4. Marketing strategy: clearly Howey had none. He first used a small press called Broad Reach then he abandoned it for the next four parts and used Kindle Direct Publishing. When he first published it, WOOL Part One wasn't really part one of a serial novel, it was just a long short story or a short novella, take your pick. It grew organically as a response to reader demand. No marketing strategy here!
5. Content: bingo! Yes, this is where the secret of WOOL is revealed. This is very well written, full of suspense and makes you wonder about the post-apocalyptic world Howey has dreamed up. You want to know more about it, you buy the next part. Simple...
Anything else? Yes, there is something else. Howey's marketing strategy is rather more sophisticated than what may appear at first glance: his book is upheld high in the Kindle rankings by the simple expedient of maintaining Part One of Wool permanently free. Now some people object to making books free on the theory that readers equate free books with worthless books. Yet, in the case of a serial novel, it makes perfect sense: the preview sample on part one of a serial novel that is essentially nothing more than an ultra short book, i.e. novella-length, is simply insufficient (barely 2 pages) to enable anyone to judge whether you want to go on reading or not. Therefore, making Part One of a serial novel free is merely the equivalent of providing a free sample preview of the book, something Amazon routinely does for all its books.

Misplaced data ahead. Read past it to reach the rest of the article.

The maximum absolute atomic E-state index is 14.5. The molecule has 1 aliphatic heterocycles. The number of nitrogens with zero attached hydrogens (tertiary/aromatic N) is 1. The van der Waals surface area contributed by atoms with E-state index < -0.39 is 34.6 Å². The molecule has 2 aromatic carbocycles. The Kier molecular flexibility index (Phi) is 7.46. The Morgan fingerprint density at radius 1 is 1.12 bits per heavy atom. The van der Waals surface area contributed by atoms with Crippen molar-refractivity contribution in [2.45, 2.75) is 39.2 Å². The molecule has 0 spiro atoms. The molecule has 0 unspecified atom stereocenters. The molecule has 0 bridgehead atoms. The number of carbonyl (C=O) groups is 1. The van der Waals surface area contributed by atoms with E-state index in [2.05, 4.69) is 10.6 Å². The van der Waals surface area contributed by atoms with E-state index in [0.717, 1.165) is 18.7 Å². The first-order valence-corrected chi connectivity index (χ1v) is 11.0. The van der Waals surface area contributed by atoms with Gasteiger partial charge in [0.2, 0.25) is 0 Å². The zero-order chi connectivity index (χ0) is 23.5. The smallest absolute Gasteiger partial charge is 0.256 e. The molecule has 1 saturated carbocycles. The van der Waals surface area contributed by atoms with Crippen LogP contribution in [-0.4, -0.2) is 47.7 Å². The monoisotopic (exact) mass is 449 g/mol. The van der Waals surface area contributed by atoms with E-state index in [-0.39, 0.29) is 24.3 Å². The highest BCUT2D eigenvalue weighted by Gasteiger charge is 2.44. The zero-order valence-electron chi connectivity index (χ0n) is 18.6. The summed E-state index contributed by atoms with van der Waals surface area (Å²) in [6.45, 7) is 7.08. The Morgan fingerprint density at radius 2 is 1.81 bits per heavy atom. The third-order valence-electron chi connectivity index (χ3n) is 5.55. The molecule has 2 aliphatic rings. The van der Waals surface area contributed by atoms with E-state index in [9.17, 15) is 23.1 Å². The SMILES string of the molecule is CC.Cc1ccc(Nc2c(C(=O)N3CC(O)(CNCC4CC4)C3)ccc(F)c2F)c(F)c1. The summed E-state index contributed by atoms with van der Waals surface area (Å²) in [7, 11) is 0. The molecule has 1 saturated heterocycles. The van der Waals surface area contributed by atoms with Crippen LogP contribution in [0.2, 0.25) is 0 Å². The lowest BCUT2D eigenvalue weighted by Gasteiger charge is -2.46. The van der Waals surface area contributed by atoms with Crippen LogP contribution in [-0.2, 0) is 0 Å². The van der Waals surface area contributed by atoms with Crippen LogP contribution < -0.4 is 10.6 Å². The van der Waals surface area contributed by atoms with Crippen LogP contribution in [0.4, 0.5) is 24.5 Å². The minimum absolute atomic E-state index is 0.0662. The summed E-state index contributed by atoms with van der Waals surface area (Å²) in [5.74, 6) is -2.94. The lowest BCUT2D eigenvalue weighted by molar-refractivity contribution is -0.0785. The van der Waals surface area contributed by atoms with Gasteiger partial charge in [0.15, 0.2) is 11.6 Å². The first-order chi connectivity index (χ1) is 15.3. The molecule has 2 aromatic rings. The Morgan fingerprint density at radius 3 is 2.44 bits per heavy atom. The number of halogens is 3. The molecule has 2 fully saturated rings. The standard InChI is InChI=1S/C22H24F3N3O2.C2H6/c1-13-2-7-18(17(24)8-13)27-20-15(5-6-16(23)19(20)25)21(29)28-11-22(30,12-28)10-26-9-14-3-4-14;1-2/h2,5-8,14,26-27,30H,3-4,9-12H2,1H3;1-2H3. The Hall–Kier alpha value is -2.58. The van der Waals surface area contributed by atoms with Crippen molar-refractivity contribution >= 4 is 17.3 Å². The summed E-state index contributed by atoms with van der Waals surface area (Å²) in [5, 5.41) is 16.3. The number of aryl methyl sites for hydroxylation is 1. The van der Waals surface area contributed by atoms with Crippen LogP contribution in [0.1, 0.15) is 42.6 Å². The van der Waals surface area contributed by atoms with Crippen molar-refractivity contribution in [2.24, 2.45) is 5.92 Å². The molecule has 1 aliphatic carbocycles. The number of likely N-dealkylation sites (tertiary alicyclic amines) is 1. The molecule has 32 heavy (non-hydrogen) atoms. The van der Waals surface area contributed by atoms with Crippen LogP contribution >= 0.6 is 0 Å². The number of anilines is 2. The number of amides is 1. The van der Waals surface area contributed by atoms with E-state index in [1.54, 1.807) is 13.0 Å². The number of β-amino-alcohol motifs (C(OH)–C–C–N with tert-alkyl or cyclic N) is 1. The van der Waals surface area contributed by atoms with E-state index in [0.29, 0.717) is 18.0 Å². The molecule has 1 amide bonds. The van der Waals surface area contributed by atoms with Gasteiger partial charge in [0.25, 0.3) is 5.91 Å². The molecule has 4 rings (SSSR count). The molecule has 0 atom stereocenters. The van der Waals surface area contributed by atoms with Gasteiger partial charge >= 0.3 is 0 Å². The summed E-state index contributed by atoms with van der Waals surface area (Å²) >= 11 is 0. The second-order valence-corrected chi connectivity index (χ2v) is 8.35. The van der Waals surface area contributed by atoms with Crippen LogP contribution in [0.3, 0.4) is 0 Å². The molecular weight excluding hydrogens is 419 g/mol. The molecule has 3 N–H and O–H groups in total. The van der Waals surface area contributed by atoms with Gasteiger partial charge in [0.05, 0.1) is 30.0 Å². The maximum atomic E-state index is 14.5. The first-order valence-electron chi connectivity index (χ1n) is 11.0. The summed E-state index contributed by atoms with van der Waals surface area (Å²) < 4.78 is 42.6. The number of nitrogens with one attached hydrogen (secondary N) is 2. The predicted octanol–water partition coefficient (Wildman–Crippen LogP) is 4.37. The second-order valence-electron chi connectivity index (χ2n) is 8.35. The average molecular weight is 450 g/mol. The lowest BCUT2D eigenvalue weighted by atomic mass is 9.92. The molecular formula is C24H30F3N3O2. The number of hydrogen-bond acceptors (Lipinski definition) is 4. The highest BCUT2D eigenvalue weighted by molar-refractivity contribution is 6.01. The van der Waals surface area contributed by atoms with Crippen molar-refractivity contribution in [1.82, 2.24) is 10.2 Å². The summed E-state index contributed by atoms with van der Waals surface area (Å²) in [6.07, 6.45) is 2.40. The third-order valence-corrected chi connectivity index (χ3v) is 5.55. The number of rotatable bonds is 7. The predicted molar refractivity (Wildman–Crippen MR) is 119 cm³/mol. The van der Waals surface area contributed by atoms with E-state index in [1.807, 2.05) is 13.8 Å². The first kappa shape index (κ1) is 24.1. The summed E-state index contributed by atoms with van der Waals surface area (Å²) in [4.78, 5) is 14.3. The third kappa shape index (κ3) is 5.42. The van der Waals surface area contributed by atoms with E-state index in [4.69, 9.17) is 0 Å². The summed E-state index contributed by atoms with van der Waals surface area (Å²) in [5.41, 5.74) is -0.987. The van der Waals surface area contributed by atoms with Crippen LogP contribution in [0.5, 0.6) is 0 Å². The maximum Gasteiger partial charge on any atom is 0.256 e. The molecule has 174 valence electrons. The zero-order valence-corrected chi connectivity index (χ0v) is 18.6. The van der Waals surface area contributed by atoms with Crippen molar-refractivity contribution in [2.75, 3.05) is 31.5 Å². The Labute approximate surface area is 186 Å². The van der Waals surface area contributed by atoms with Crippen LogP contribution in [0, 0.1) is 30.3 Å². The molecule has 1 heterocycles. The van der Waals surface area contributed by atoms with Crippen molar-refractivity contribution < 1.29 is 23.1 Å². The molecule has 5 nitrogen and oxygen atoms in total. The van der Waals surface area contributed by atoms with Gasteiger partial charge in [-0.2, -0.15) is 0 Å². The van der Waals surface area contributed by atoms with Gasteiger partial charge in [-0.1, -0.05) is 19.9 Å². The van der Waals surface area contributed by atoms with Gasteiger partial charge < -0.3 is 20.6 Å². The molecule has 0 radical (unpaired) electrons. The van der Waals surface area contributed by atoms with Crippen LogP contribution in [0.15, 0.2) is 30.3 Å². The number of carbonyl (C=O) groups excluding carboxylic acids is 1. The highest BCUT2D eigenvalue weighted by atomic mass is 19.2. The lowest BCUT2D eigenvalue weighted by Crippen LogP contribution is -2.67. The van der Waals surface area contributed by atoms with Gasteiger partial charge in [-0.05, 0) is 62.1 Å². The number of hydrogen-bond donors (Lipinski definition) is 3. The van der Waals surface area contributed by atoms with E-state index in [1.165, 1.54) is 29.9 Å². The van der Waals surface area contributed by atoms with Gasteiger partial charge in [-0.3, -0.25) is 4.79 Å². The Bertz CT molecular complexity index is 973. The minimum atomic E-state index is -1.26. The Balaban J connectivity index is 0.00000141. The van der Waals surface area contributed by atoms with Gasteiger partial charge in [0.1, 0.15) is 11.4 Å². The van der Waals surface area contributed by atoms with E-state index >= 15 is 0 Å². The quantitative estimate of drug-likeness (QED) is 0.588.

Yet Amazon, if you ask them, won't allow you to set the first part of your serial novel free. I know because I asked. I wanted to make Part One of 2213:Forever Young permanently free, exactly as Hugh Howey had done for Part One of WOOL. I got nowhere even though I asked three times (!). Now I've asked a fourth time and I'm still waiting for an answer that would go beyond what they originally told me, and I quote: "Due to operational costs it is currently not possible to set a book as permanently free through our KDP platform. The minimum list prices allowed with KDP are $0.99 for the 35% royalty option and $2.99 for the 70% royalty option."
Yes I knew that already. Their next point is also something that came as no surprise: "However, from time to time, we may match free promotions on other sales channels, but we retain discretion over our retail prices." Right. If you want Amazon to lower the price to zero, you have to set your book free on other platforms that allow it, like say on Smashwords...and hope for the best!
Is that what Howey did with his WOOL? The answer is no, his book is only available on Amazon or from his own website.
Oh, another remarkable aspect: Howey is a fan of YouTube videos, here's his latest one:
So far, he's done...62 videos where you can follow his book production travails, step by step, month by month. Fascinating look into a writer's life! And you'll notice, now his book covers are, as he put it, real artwork, professionally done.
Yes, Hugh Howey has come a long way...How about you? Are you selling books and if you are, what do you think is the single most important factor explaining your sales?
Post-scriptum to my readers: henceforth I'll publish only one post per week, normally on Sunday. I'm currently working on Part Three of 2213:Forever Young (called The Immortality Trip) and I simply haven't got the time to write two blog posts per week as I have done in the past. Sorry, but I need to finish my book!